Finally, jellyfish are also becoming increasingly problematic within industries and power plants. They cause blockages within the coastal power plant cooling systems; clogging the intake of seawater used for cooling with their giant gelatinous bodies which results in failure for the plant to shutdown properly and causes a reduction in power loss [37,38]. Such an incident requires on-going maintenance to prevent the problem, which can result in the plant being shut down for a number of weeks [30]. Japan has had consistent problems with jellyfish clogging cooling systems. The problem increased so severely that records were started (recording the jellyfish biomass clogging the system daily), providing a 10 year report of the growing jellyfish abundance around the coast of Japan. Having said that; jellyfish also are problematic within diamond mining operations, by blocking the sediment suction during mining [13], they also cause interference with acoustic fish assessments, by burying the fish within their large mass, therefore making it near impossible for the sound waves to target the fish instead of the jellyfish [39].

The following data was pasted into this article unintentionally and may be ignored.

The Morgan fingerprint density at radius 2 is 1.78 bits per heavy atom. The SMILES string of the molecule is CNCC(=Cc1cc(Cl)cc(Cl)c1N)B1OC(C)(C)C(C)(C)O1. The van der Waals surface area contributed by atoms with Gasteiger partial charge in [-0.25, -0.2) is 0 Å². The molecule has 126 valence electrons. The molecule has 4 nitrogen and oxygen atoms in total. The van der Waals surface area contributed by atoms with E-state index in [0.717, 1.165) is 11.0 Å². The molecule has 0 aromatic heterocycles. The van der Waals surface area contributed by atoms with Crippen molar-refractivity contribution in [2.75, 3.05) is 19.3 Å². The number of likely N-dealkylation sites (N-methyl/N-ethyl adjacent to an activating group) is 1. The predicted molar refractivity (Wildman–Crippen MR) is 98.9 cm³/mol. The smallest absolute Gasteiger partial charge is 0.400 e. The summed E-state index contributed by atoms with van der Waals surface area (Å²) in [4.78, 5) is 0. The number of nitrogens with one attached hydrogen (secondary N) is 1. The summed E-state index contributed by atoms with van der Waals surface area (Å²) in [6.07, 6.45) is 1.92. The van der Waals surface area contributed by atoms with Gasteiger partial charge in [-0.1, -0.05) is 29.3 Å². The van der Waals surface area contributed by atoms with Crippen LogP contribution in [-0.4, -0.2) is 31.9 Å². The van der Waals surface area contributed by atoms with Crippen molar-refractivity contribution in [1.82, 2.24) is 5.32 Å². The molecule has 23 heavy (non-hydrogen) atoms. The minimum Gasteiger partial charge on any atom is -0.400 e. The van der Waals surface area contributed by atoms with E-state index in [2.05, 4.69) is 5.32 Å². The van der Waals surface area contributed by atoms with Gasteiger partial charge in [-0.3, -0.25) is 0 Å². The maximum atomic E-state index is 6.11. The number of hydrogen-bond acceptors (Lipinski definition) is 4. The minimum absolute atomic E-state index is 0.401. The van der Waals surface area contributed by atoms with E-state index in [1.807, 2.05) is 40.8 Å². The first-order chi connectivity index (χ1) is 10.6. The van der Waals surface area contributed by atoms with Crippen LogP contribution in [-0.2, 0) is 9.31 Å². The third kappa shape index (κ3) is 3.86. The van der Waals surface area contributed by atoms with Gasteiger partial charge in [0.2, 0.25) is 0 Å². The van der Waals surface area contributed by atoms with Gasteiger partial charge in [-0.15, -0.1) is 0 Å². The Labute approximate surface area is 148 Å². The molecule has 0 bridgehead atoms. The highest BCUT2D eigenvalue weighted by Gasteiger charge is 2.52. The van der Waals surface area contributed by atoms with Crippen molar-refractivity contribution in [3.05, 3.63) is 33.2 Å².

Jellyfish aren’t all bad